MILITARY -- Energy boot camp . . .
U.S. military expeditionary bases and outposts will become more energy lean through a three-year, $6 million project that takes advantage of Oak Ridge National Laboratory expertise in a number of fields. The Transformative Reductions in Operational Energy Consumption Program will target cooling and heating, shelters and structures, lighting, data center power management, electronics, and water heating and pumping systems. To accomplish this mission, ORNL will rely on its three centers of excellence within the Building Technologies Research and Integration Center, said ORNL researcher Terry Sharp of the Energy and Transportation Science Division. The payoff for this Department of Defense-funded project will be increased operational capabilities and reduced vulnerabilities at bases that play key roles in America’s military success. [Contact: Ron Walli, (865) 576-0226; email@example.com]
NANOTECHNOLOGY -- Manipulating light . . .
Tiny rod-like nanoparticles of gold or silver able to adsorb, transmit and reflect light at the nanoscale could hold the key to faster computers, higher-resolution microscopes, more efficient light-emitting diodes and a new generation of chemical and biological detectors. In a paper published in the journal Nanotechnology, a team led by Oak Ridge National Laboratory’s Ali Passian describes nanorods that can be fabricated from noble metals and configured to measure the polarization state of light, a task that traditionally cannot be done at the nanoscale. “The long-term goal is to design and build nano-instruments that will allow us to measure and manipulate light,” Passian said. Other authors of the paper, titled “Spectroscopy and imaging of arrays of nanorods toward nanopolarimetry,” include Laurene Tetard of ORNL and Thomas Thundat of the University of Alberta. [Contact: Ron Walli, (865) 576-0226; firstname.lastname@example.org]
ENVIRONMENT -- Putting seashells to work . . .
Millions of seashells off the coast of Japan may be able to play a role in cleaning up radioactive cesium that was dumped into the ocean after the 2011 earthquake and tsunami off the coast of Japan. Researchers from Japan used the NOMAD instrument at the Spallation Neutron Source to study ground seashells, which, when treated, have shown a remarkable ability to adsorb cesium in water. Adsorption involves the surface retention of solid or gas molecules, atoms or ions by a solid or liquid. Researchers compared the adsorption properties of the treated seashells with the identical synthetic compound. They found the latter did not adsorb cesium at all. Understanding what is different at the atomic level between these two essentially similar compounds may lead to improving the ability of treated seashells to cleanse the water. [Contact: Agatha Bardoel, email@example.com]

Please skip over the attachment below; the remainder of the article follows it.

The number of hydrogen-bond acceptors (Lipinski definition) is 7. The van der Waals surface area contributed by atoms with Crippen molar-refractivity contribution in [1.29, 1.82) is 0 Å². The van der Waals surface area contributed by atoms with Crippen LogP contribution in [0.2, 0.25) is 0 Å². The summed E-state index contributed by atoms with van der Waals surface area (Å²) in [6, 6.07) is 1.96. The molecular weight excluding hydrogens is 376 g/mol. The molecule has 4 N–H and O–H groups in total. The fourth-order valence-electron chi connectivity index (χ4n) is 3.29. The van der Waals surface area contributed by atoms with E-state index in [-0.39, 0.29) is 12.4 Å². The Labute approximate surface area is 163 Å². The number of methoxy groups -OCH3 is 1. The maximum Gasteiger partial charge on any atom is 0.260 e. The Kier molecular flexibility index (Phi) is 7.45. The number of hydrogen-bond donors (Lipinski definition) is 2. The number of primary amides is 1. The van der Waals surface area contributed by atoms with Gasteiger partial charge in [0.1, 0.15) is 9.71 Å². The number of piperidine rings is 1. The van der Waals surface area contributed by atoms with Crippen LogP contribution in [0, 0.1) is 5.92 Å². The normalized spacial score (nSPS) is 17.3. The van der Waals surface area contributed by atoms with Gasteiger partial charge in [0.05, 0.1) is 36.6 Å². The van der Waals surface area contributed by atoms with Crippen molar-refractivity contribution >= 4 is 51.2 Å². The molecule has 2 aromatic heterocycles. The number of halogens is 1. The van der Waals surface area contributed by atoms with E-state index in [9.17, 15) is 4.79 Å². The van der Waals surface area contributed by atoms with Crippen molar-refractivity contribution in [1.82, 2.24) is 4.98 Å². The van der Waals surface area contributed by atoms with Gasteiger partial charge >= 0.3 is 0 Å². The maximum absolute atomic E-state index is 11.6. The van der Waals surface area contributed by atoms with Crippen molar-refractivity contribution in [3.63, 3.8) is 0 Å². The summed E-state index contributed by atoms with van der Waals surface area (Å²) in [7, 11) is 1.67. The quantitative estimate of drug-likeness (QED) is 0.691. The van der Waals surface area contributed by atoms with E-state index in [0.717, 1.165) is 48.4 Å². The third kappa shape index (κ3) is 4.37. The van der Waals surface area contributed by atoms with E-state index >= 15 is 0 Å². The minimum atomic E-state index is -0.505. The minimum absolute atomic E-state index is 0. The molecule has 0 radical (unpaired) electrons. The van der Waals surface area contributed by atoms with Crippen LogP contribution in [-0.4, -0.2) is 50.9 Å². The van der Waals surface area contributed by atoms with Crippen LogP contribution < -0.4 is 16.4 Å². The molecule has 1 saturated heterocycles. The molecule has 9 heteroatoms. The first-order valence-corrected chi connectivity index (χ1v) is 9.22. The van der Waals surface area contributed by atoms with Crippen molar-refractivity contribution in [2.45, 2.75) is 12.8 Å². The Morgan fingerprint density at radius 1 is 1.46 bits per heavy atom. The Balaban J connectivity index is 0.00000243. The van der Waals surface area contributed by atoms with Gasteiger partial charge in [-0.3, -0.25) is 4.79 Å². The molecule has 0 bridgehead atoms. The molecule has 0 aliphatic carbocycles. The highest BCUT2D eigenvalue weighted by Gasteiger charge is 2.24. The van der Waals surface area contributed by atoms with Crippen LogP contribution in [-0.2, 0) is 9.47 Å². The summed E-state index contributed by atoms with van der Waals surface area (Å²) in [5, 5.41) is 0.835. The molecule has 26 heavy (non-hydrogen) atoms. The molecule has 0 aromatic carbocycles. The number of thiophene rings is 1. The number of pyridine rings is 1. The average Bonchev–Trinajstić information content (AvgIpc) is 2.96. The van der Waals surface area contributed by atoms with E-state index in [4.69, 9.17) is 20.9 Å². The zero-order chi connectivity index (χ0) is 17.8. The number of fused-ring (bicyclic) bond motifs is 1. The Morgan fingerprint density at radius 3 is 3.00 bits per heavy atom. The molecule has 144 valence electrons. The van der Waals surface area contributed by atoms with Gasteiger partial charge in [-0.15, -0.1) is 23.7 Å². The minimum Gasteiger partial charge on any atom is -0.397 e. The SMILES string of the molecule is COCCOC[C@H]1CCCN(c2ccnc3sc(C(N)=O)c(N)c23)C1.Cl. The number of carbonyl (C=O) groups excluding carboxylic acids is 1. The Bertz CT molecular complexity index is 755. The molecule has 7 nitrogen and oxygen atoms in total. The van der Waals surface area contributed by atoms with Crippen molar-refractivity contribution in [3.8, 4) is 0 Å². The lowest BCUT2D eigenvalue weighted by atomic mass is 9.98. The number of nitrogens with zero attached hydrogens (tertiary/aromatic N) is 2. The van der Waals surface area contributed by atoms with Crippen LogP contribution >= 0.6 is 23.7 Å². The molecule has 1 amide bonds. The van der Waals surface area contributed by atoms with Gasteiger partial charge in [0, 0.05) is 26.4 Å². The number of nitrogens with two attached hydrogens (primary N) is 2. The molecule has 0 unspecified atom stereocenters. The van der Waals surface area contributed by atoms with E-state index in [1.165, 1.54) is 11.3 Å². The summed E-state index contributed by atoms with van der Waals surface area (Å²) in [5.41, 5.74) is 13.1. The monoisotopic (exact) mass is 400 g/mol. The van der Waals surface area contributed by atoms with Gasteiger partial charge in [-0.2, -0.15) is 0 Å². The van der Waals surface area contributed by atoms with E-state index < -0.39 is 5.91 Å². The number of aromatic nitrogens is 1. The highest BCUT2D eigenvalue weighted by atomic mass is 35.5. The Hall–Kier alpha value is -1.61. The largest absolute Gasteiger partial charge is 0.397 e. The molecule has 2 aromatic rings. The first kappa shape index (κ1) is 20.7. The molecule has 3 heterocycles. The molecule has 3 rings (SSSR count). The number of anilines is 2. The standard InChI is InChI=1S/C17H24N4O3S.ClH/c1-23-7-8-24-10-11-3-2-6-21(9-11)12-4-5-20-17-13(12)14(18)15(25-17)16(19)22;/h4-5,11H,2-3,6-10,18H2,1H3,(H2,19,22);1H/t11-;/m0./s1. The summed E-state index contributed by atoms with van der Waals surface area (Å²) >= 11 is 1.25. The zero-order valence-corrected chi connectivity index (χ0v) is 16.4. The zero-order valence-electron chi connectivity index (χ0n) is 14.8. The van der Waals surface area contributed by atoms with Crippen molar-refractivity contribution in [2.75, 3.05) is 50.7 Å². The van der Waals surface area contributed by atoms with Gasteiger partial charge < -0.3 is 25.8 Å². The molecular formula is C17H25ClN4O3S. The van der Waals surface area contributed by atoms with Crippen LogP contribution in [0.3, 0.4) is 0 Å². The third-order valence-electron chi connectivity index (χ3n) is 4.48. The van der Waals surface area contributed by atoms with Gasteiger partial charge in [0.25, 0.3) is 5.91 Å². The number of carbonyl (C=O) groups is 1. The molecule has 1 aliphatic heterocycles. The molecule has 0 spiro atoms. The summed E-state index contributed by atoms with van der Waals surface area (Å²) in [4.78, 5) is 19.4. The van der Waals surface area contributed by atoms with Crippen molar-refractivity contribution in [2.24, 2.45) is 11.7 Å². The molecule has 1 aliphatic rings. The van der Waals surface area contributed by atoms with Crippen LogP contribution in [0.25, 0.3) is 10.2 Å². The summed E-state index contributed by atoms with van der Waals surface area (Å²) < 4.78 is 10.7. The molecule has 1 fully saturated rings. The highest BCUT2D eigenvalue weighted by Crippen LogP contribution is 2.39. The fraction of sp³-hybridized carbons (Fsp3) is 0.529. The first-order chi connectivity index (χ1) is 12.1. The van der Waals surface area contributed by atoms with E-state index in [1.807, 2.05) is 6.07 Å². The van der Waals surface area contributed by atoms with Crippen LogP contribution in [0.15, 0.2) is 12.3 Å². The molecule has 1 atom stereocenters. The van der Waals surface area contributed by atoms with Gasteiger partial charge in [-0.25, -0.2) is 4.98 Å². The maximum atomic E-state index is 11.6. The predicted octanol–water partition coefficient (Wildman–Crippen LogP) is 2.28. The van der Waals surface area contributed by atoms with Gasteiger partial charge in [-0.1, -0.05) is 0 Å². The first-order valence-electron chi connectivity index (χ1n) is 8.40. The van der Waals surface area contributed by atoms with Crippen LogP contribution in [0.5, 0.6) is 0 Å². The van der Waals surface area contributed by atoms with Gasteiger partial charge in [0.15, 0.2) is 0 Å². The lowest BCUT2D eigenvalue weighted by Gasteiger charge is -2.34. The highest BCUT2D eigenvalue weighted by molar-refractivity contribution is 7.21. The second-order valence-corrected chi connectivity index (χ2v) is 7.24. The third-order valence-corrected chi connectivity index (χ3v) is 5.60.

MATERIALS -- Shaping tomorrow . . .
Shape-memory alloys are an engineer’s dream — materials that shape-shift spontaneously to accommodate changing operating conditions. Scientists from the National Aeronautics and Space Administration are studying the microstructure and micromechanics of SMAs using the VULCAN neutron diffractometer at the Spallation Neutron Source at Oak Ridge National Laboratory. Their goal is to create SMAs that will undergo a desired transformation/deformation precisely and reliably over thousands of cycles, said NASA’s Othmane Benafan. SMAs could, for example, replace the existing airplane flap design, controlled by a heavy, complex hydraulic system, with SMA flaps that change position autonomously in response to temperature and air pressure, added Santo Padula. NASA plans to use the information gained at SNS to design reliable, high-temperature SMAs that can be manufactured commercially for many uses. The intensity of the SNS neutron beam and VULCAN’s capability to test materials simultaneously under tension, compression and torsion offer unique capabilities for materials research. [Contact: Deborah Counce, (865) 574-0644; firstname.lastname@example.org]